Officials in the Philippines have urged tourists not to abandon the country as it comes to terms with the aftermath of super typhoon Yolanda (Haiyan), an unprecedented category five storm, which struck the country last week.
The storm, which claimed thousands of lives, was the strongest in recorded history to make landfall in the country.
A state of emergency has been declares across much of the country as aid struggles to reach survivors.
However, tourists have been urged to “keep the torch burning” by the ministry of tourism.
The industry accounts for eight per cent of GDP in the Philippines and is likely to play a significant role in rebuilding lives and businesses in communities.
The towns that were severely affected are located in the provinces of Leyte and Eastern Samar, as well as a few places in the Southern Tagalog Region (particularly Coron in Palawan).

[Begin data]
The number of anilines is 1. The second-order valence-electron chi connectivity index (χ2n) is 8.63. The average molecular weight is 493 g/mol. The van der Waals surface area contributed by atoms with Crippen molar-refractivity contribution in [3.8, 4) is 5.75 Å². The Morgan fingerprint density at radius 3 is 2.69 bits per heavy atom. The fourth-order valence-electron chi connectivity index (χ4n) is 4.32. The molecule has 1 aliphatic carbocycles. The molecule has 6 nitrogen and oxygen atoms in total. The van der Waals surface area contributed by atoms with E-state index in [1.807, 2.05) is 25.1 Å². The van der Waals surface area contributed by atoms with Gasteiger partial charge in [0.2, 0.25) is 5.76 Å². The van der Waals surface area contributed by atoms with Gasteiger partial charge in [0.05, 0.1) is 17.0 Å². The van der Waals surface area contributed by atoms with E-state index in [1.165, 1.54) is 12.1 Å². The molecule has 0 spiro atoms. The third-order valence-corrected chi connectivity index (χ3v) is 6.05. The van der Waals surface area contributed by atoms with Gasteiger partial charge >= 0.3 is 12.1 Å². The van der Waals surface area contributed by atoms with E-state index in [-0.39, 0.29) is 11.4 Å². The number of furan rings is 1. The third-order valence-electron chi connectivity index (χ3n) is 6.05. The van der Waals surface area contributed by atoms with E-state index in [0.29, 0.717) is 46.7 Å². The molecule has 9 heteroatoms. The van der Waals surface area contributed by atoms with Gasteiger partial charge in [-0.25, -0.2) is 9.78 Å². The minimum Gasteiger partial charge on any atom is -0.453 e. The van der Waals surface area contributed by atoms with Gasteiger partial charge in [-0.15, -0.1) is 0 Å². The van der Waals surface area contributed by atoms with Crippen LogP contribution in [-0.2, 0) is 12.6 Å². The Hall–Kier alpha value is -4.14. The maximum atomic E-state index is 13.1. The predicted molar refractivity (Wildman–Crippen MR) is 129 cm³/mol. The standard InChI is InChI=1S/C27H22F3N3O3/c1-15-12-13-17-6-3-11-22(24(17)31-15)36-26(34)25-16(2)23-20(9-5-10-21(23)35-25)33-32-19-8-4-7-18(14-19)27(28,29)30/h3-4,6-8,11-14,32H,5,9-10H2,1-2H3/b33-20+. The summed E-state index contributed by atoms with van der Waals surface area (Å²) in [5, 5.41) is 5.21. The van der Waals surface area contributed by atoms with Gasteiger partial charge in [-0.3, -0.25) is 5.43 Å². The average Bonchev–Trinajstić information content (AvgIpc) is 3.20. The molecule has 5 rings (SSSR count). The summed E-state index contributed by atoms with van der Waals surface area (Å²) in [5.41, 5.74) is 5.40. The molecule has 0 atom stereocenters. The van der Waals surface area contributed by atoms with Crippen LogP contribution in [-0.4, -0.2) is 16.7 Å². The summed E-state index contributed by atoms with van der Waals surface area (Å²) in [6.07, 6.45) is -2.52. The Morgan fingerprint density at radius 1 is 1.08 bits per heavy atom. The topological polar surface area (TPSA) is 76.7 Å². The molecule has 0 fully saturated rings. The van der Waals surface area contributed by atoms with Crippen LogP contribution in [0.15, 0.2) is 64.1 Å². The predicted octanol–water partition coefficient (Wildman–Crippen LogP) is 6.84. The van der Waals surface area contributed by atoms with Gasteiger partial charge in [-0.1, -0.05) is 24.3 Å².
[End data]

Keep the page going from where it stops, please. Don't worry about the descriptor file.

A statement from the Philippine department of tourism read: “Our objective is to focus on quick recovery so that tourism income is restored at the soonest possible time.
“Bulletin announcements will be posted via our website, while DOT overseas and regional offices are also on standby to assist potential travellers and those already in the country for travel information.
“Local tour companies are in constant communication with their counterparts abroad to provide updates on the situation.
“The Philippines remains a safe and fun destination for all tourists, notwithstanding this unfortunate incident.
“The DOT assures the travelling public that tourism establishments and tourism activities continue and remain in operation in the other parts of the Philippines, which play host to some of the country’s key tourist destinations.
“The great majority of touristic products are available, whether one is looking for a beach vacation, historical trip, gastronomic tour, or one of the many other possible travel opportunities.”